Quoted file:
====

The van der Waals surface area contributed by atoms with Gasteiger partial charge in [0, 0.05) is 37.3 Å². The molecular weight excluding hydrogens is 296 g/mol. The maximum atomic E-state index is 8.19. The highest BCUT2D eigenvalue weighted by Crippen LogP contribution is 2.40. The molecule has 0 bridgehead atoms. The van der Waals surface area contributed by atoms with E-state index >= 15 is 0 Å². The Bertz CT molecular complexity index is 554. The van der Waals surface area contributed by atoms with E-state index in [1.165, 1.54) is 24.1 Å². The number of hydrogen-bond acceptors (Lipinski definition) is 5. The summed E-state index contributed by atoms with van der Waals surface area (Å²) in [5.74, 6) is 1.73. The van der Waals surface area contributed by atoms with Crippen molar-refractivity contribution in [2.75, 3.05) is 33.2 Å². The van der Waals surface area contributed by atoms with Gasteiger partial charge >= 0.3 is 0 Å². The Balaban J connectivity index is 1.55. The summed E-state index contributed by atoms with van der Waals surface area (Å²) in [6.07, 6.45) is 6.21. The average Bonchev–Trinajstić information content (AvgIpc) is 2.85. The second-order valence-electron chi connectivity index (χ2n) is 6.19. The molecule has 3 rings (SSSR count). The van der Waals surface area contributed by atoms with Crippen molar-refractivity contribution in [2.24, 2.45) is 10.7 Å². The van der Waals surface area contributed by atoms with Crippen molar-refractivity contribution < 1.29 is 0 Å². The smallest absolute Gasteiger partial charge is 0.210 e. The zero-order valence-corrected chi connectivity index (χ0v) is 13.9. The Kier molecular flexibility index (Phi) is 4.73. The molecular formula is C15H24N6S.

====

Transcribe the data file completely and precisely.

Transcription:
The van der Waals surface area contributed by atoms with Gasteiger partial charge in [0, 0.05) is 37.3 Å². The molecular weight excluding hydrogens is 296 g/mol. The maximum atomic E-state index is 8.19. The highest BCUT2D eigenvalue weighted by Crippen LogP contribution is 2.40. The molecule has 0 bridgehead atoms. The van der Waals surface area contributed by atoms with E-state index >= 15 is 0 Å². The Bertz CT molecular complexity index is 554. The van der Waals surface area contributed by atoms with E-state index in [1.165, 1.54) is 24.1 Å². The number of hydrogen-bond acceptors (Lipinski definition) is 5. The summed E-state index contributed by atoms with van der Waals surface area (Å²) in [5.74, 6) is 1.73. The van der Waals surface area contributed by atoms with Crippen molar-refractivity contribution in [2.75, 3.05) is 33.2 Å². The van der Waals surface area contributed by atoms with Gasteiger partial charge >= 0.3 is 0 Å². The Balaban J connectivity index is 1.55. The summed E-state index contributed by atoms with van der Waals surface area (Å²) in [6.07, 6.45) is 6.21. The average Bonchev–Trinajstić information content (AvgIpc) is 2.85. The second-order valence-electron chi connectivity index (χ2n) is 6.19. The molecule has 3 rings (SSSR count). The van der Waals surface area contributed by atoms with Crippen molar-refractivity contribution in [2.24, 2.45) is 10.7 Å². The van der Waals surface area contributed by atoms with Crippen molar-refractivity contribution < 1.29 is 0 Å². The smallest absolute Gasteiger partial charge is 0.210 e. The zero-order valence-corrected chi connectivity index (χ0v) is 13.9. The Kier molecular flexibility index (Phi) is 4.73. The molecular formula is C15H24N6S.